“Too often people in their 30s make the mistake of spending too much of their income on a house and effectively ‘crowding out’ other investment opportunities,” Johnson said. He quotes Nobel Laureate economist Robert Shiller, who said, “Housing is traditionally not viewed as a great investment. It takes maintenance, it depreciates, it goes out of style. All of those are problems…” Johnson added, “By over-investing in real estate, many individuals crowd out other investment opportunities — like investing in stocks and bonds. People in their 30s have a long time horizon and should have little exposure to bonds.”
Avoid Debt at all Costs
Debt is like sending your money into the past. Micah Wotton, CTO of Douugh, said, “Do everything you possibly can to avoid debt.” Whether this means you learn to “go without,” or buy cheaper products, he warned, “Getting out of debt is more painful than going without some things.”
“When you’re just starting out in your career, short-term cash through a credit card or loan is really attractive. But it’s a very short-term solution to a long-term problem, and will make that problem even worse over time,” Wotton said.
Also, don’t be afraid to ask for help. “Don’t just ask friends and family, but seek professional advice,” he said. “There are many tweaks and tips, let alone assistance, that could apply to your specific circumstances, which you may not be aware of until you get that professional advice.”
Get Work Experience Early
Getting a part-time job or side hustle as a youngster will “help you understand the value of a dollar and you’ll learn some very important skills that will serve you well for your entire career,” said Dean Brauer, co-founder and president of gohenry.com, a kids’ debit card and financial education app. “Start earning your own money as early as you can.”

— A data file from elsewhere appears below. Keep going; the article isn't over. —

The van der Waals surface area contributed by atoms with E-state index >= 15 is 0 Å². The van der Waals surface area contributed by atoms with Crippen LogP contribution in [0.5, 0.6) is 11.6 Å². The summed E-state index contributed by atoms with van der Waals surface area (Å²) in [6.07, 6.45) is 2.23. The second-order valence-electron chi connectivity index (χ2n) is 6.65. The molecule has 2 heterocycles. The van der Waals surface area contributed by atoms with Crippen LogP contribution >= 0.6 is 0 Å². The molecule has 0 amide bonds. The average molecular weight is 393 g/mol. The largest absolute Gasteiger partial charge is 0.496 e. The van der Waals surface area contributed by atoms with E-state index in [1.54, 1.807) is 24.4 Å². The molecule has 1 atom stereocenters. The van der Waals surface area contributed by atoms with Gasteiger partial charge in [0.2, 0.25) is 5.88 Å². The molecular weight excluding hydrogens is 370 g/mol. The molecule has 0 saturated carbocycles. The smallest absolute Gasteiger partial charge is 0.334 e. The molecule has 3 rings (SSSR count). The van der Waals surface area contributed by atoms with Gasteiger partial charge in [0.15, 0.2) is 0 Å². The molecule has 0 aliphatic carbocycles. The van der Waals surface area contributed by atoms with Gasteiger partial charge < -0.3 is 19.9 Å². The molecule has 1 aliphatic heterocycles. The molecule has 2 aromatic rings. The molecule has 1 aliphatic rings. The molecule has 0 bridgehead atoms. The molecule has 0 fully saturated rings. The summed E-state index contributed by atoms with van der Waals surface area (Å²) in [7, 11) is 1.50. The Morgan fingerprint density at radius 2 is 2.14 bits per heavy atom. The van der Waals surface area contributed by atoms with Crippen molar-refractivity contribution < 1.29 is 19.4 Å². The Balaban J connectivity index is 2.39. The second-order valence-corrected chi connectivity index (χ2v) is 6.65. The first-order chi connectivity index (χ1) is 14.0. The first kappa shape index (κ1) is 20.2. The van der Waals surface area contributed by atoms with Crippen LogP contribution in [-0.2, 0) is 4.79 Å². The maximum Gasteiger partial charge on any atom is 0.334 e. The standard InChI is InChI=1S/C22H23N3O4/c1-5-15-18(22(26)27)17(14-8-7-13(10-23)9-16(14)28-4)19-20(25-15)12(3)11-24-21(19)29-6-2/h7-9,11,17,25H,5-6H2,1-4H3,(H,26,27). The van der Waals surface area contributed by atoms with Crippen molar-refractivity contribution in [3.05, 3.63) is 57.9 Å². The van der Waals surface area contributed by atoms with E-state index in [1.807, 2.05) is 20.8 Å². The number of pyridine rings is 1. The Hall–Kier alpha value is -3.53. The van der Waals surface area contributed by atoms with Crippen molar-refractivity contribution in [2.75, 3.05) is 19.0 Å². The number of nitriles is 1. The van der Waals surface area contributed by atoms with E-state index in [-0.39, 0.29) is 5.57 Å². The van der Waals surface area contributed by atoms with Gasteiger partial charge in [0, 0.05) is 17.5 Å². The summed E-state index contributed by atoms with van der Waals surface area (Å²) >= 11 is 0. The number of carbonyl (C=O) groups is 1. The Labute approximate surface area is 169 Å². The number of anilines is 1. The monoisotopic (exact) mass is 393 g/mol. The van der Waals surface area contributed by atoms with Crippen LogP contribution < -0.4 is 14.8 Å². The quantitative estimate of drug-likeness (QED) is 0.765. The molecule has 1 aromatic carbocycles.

Additionally, learning to understand the difference between wants versus needs “will help you budget, keep your spending in check and save before you spend. We all want nice things, and it’s okay to buy the things you want, but until your needs are met it’s wise to wait and save for your wants.”
And lastly, he said, “Chase a wealthy life, not wealth: Living within your means, working hard and, honestly, creating time for things that you live to do and worrying less about shiny material things and building memories and positive relationships all contribute to a wealthy life. This is what true wealth is!”
Learn To Save Your Money
Mitchell Kraus, a financial planner with Capital Intelligence Associates who specializes in multigenerational wealth management and legacy planning, teaches his 12-year-old about saving.
“I like to tell him the old Benjamin Franklin saying ‘A penny saved is a penny earned.’ I remind him if he spends his allowance on something that sounds cool in the short-term, that the money is gone forever and he’ll never have the opportunity to purchase something with it again. Taking a few minutes to think about the short-term pleasures of any purchase versus the long-term growth of capital is hard to learn at any age. But as with all things in life, a few moments of reflection can lead to lifelong opportunities.”